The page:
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Genghis Khan, sympathetic king of the people? If Sergei Bodrov is to be believed: yes. His tale of Khan’s ascent to power from childhood, Mongol, tells of how he kept his ideals and the laws of Mongolia intact to unite a country from greed. After a battle, he takes an even share as those fighting under him; he respects his men and their families above survival. “Fight your enemy until the end” becomes one of his rules, and he himself lives by it. Sure, as one man says, maybe he’ll just take everything after the next battle, but at this early point in his life, Temudjin stands for justice and decency in war times. Unafraid to kill, he is still a man in love with his wife and the country he fights for. Fearless, this man rolls with the punches as his wife is stolen twice from his clutch; he becomes mortal enemies with his best friend and blood brother; and even lives as a slave. Never giving up, Temudjin always bides his time until he can strike his enemies and show his people that he can bring them to the forefront of the world. “One day everyone will speak Mongolian.” Lofty goals for sure, but watching this interpretation, you can’t stop yourself from believing that it could happen.

Bodrov is fearless himself shooting this two-hour film in Mongolian with an abundance of blood and gore. While some moments feel cartoony with splashes a la 300 or the video game Mortal Kombat, the feel still maintains a high level of realism. The cinematography is just plain gorgeous to behold with beautiful framing as well as slow-motion sequences adding to the majestic quality nature has to offer. Close-ups abound adding a level of intrigue rather than just framing conversations conventionally at mid-range. We are thrust into the story, peering at every ornate detail on display. Costumes, scenery, and props are fabulously rendered allowing the style and artistry to break through and enhance the story going on inside of it.

Temudjin is a man of the people who knows how to lead. Wherever he goes, people defect from other armies to follow his clan and take him as a master. Whether it is because of his natural tendency to come out victoriously or that he truly is a just a fair leader, none can match the power he wields without a weapon. From the beginning he was feared and not shy to play on that fact. Upon his father’s murder and what should have been his inheritance of the Khan mantel, a rival decides to kill him as well and become ruler of the group. Mongols do not kill children, as a rule, until they grow to a certain height, so Targutai must wait. That time only allows Temudjin to grow older and more experienced and to run away, finding a kindred spirit in Jamukha for whom he grows so close to that they call each other brother. These two discover that they are the strongest ones in the country, but cannot work together as they both prefer to be their own masters. After the killing of Jamukha’s real brother at the hands of one of Temudjin’s men, the bond of comradery dissolves, as they become enemies, fighting to be the Khan to rule all of Mongolia. However, the level of respect they have for each other never allows the title of brother to be thrown to the side. The two may be battling against one another, but it doesn’t mean all that they had been through and all that they admire in the other needs to be forgotten.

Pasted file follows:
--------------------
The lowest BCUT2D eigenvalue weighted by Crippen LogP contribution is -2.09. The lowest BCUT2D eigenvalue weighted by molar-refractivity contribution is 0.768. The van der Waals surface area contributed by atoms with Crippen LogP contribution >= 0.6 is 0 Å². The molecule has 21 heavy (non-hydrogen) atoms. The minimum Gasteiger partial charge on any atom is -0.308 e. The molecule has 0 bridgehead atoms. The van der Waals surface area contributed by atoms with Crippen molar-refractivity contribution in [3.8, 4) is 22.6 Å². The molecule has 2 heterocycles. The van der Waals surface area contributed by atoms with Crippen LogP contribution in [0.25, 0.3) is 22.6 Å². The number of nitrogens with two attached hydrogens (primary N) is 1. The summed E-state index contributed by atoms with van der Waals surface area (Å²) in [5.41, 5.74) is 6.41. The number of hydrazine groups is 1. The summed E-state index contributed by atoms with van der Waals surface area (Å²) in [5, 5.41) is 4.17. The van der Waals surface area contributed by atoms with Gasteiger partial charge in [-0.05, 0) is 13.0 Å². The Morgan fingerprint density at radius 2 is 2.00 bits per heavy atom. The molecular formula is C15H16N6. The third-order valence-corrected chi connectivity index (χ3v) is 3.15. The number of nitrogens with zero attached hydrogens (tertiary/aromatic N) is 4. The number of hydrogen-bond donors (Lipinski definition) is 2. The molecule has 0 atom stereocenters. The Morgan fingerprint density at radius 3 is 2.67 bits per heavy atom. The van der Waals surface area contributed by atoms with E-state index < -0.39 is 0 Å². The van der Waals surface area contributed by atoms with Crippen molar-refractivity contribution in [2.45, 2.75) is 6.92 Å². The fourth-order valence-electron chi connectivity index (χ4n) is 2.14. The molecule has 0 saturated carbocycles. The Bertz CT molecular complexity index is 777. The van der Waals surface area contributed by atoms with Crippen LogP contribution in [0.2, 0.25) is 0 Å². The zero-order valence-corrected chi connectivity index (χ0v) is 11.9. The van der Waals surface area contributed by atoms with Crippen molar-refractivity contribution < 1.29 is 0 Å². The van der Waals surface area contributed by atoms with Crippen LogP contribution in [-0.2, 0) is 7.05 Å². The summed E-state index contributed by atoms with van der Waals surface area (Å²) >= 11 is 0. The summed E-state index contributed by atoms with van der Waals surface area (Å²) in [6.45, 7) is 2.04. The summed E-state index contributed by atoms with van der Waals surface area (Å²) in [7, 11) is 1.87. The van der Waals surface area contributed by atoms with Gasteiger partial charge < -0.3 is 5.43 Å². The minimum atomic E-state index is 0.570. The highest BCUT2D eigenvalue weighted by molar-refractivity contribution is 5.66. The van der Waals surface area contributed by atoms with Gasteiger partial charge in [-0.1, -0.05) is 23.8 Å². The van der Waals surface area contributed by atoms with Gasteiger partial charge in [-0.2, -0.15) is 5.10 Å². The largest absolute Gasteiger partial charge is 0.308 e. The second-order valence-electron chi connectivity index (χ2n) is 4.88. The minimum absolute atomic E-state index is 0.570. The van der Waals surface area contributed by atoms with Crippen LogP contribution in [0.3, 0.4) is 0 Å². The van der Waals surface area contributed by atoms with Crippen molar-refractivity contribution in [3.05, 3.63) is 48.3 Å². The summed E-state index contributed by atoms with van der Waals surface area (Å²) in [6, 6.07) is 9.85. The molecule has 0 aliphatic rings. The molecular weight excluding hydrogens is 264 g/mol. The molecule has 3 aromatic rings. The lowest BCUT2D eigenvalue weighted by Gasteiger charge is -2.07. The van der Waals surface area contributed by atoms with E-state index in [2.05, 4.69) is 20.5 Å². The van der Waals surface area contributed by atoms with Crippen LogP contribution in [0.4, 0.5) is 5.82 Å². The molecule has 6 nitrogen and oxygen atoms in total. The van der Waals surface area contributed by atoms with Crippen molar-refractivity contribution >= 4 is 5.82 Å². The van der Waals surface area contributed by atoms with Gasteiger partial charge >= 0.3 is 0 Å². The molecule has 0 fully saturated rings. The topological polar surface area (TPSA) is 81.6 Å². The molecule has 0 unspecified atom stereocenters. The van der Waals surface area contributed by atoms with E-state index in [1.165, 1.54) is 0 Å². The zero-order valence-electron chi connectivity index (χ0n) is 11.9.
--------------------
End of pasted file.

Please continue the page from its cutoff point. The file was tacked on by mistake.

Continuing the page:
Jamukha is played by Honglei Sun and is perhaps my favorite character in the entire film. He is always in control of the bigger army, but when he looks over to his rival he never relinquishes the smile and knowledge that his brother will not be easily overcome. Temudjin himself is stoic perfection on behalf of actor Tadanobu Asano. Beaten but never broken, Asano exudes a stillness of control even when behind the bars of a cage. Always thinking five steps ahead, his fearlessness doesn’t allow for worry or doubt. He is prepared for death and has been since he was a child—nothing can scare him—not even the thunder God Tengri, because defeat is a journey itself. As long as he never gives up, that journey will be pushed off until the future. As for his strong-legged love Börte, Khulan Chuluun is magnificent. This is a woman of immense mental strength, willing to do whatever it takes for her family. Despite being captured and mothering two children out of wedlock, she never loses hope in her husband to recover her and make her proud. A pro with the knife, Börte is not one to cross or let your guard down in front of. Much like Temudjin, she is always thinking of her next move, ready to escape with her children and be reunited with her master and lover.

While the cinematography and overall look of the film lends the quieter moments a stunning beauty, one cannot forget the epic battles put on display. These are filmed without the help of computers to multiply three soldiers a thousand times. One scene needed 1,500 horses and riders to work and having it all be real adds to the sequence immensely. The blood spurts and gore is added afterwards, but it only enhances the maneuvering and fighting happening onscreen. Temudjin’s capture by Jamukha at about the midway point of the story is my favorite. One man against an army, the soon to be Genghis Khan never tires despite injury, continually swinging his sword at those advancing on him with spears until finally surrounded and subdued. It’s just one moment in a story spanning from Temudjin’s youth to control of a kingdom. A story that is fascinating to hear and glorious to behold.

Mongol 8/10

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